It is the same sensation that many white folks might express when they hear a black minister using Ebonics. We are infested with a need to be superior. It is the opposite of the Golden Rule–“do unto others as you would have them do unto you”–which was the central theme of the ministry of Jesus. So it would be a bit contradictory to talk to the common folk about commonality while using an uncommon tongue.

Interesting thing, though–by the time Christianity spread across Mesopotamia, Hebrew had been replaced by Aramaic. And much to the chagrin of many evangelicals, speaking Aramaic was also Jesus’ way of separating himself from the Jews and including himself with all of Arabia.

So be careful when you make Jesus a Jew or when you project onto him a theologian’s demeanor.

He was the Son of Man, who spoke the language of men who had sons who worked hard … and he dared to be considered ignorant in doing so.

 

Donate Button

Thank you for enjoying Words from Dic(tionary) —  J.R. Practix

Anti-Semitism

dictionary with letter AAnti-Semitism (n): a hostility toward or prejudice against Jews.

It is the duty of those who have suffered to make sure that they are not the perpetrators of suffering on the lives of others.

This is why the United States still struggles with the issue of race–because of our horrible history of slavery. It is our responsibility to make sure that we never allow such idiocy to reign supreme in our populace again.

And it is why the people of Germany have made it illegal to propagate any form of Nazi doctrine within its borders–because of the atrocities they committed against the Jews.

There are undoubtedly groups of people, even among Christians in our world, who have a hatred for the Jewish nation. There certainly is a conflict among the Arabs and Jews concerning rights to Mesopotamia.

Balancing this situation out in our society creates hypocrisy rather than understanding. Some people are so strongly against the Jews that they have no perspective on Hebrew rights and feelings. Others are so pro-Israel that they place no responsibility on the children of Abraham to show mercy on the other children of Abraham.

What is anti-Semitic, and what is merely challenging a group of people to be fair-minded?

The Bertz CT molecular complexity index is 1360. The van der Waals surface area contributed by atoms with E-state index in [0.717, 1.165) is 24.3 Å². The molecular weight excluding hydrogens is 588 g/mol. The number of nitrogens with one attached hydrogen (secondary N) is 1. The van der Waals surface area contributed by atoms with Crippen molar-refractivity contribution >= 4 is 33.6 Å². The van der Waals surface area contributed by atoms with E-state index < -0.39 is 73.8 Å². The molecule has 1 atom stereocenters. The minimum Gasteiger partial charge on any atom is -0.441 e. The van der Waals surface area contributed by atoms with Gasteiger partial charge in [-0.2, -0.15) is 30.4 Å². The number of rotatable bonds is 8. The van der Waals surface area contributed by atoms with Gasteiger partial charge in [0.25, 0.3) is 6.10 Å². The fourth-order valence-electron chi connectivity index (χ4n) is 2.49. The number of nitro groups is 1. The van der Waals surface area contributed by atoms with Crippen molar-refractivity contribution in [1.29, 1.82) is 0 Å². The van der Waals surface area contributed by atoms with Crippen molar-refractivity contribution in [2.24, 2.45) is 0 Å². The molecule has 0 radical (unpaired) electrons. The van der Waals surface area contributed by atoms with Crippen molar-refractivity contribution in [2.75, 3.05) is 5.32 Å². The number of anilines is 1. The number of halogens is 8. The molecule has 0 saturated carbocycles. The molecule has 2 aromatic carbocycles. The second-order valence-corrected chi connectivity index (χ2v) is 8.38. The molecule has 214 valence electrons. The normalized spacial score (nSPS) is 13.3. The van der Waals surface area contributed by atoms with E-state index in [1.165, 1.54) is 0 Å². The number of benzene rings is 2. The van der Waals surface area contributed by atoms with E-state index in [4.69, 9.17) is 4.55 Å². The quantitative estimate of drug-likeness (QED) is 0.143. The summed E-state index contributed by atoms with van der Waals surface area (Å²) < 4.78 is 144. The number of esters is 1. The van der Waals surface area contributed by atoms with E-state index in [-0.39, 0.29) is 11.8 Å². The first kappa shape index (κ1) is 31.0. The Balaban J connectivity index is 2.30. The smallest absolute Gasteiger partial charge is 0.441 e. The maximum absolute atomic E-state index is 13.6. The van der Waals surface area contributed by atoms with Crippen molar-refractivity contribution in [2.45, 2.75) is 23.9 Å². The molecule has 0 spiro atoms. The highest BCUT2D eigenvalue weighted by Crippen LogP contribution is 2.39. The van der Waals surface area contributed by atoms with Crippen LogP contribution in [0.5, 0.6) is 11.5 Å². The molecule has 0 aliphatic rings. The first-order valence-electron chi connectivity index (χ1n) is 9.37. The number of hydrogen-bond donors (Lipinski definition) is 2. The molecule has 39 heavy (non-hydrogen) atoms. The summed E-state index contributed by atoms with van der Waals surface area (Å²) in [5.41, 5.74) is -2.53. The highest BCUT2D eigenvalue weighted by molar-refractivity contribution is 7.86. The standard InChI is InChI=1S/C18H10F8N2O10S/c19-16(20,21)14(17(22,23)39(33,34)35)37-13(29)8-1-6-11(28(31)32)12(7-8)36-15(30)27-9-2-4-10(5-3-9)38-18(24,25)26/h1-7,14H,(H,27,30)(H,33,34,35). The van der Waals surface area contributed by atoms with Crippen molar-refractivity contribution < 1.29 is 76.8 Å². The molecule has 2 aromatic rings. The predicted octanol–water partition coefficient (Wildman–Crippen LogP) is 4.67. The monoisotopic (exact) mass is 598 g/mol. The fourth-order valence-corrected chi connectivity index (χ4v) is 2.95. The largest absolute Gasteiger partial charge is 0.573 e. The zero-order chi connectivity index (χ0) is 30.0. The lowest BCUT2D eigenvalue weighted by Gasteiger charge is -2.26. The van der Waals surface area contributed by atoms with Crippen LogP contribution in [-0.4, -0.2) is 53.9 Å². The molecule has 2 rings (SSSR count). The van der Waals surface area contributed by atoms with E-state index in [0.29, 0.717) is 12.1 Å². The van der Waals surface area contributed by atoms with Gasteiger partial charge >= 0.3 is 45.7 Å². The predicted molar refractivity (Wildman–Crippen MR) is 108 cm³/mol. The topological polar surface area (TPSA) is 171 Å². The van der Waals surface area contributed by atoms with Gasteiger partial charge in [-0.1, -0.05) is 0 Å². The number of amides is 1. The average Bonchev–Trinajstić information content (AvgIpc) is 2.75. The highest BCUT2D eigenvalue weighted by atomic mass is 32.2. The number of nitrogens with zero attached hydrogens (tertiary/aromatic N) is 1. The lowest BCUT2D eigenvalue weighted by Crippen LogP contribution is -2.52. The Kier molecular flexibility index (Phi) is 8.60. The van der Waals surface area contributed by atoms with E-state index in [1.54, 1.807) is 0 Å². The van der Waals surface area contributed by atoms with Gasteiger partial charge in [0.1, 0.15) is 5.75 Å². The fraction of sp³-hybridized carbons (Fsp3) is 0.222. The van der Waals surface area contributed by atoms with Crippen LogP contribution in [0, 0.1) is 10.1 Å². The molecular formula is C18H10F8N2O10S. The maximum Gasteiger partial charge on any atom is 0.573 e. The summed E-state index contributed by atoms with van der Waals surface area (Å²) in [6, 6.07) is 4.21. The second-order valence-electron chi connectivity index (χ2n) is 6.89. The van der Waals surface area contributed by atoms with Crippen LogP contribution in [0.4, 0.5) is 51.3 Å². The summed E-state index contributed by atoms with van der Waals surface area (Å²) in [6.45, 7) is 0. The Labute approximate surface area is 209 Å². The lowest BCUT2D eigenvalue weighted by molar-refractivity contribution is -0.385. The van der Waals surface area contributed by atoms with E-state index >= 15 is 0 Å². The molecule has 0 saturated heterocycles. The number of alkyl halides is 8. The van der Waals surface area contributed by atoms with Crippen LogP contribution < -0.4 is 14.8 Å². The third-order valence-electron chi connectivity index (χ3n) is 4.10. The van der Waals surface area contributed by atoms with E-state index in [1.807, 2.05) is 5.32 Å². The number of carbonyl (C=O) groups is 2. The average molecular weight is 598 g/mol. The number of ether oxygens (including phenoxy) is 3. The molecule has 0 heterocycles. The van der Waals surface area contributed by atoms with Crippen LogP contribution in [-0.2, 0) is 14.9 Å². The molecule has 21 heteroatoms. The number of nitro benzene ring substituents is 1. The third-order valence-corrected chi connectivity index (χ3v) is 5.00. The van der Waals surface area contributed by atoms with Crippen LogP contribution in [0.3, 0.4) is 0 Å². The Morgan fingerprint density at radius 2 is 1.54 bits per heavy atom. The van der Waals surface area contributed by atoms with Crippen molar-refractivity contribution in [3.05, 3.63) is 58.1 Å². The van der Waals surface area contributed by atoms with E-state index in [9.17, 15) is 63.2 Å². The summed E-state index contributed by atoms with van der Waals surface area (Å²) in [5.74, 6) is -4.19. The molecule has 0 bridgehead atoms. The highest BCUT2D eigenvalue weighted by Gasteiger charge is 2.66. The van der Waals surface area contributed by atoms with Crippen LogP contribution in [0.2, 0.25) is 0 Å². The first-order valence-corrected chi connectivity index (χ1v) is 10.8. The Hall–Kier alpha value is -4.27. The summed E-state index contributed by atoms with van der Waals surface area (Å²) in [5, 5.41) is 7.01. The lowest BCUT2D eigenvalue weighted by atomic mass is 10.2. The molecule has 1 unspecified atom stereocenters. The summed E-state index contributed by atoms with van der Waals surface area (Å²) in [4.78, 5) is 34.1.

It’s learning how to delineate between truth and opinion.

Here’s the truth:

The Jewish Council were the ones who brought Jesus to Pontius Pilate for crucifixion.

Here is also a truth:

The Jewish community, over the years, has been instrumental in discoveries, intelligent progress and humane endeavors.

Here’s a truth:

The Jews were granted the land of Israel after WWII by the English so they could have a homeland.

Here’s another truth:

The Palestinians are human beings and need to be given consideration for their rights and purposes.

It is not anti-Semitic to ask our Jewish brothers and sisters to accept an equality which welcomes peace on Earth. But it certainly is anti-Semitic to blame the Jews for things that have nothing to do with their journey or actions.

It is a political nightmare, a spiritual quagmire and the makings of a social faux pas.

But I love my Jewish friends enough to believe that they have the intellect to live up to the quality of humanity which has marked their fairness, their pursuits and their heritage.

 

Donate Button

Thank you for enjoying Words from Dic(tionary) — J.R. Practix

Anno Domini — AD

Words from Dic(tionary)

by J. R. Practix

dictionary with letter A

Anno Domini A.D. (Abbr.) :In a specified year of the Christian era; “in the year of Our Lord”

I think the closest I ever came was when the town council of my little burg where I was born considered having a day designated to me because the musical I had written was going to be premiering in the capital city.

Unfortunately, the measure was voted down because one of the members of the board was an old rival from high school who always thought I had cheated him out of something or other.

So I, who was unable to get a single day of honor in my city of kin, am greatly enamored–and baffled–by how a rejected carpenter from a tiny village in Mesopotamia, who ended up executed for crimes against the state, managed to get the date of his birth marked as the beginning of modern time.

You have to be honest–there is either something magical about that or this guy hired the best damn Jewish agent around. Am I right here? Even when his name is spoken out loud in anger, it’s still great advertising: Jesus Christ!

I know there are those who cannot believe in a SON of God because they don’t believe in God in the first place–very similar to not wanting to see the movie, Son of Flubber because you were disappointed with the first Flub.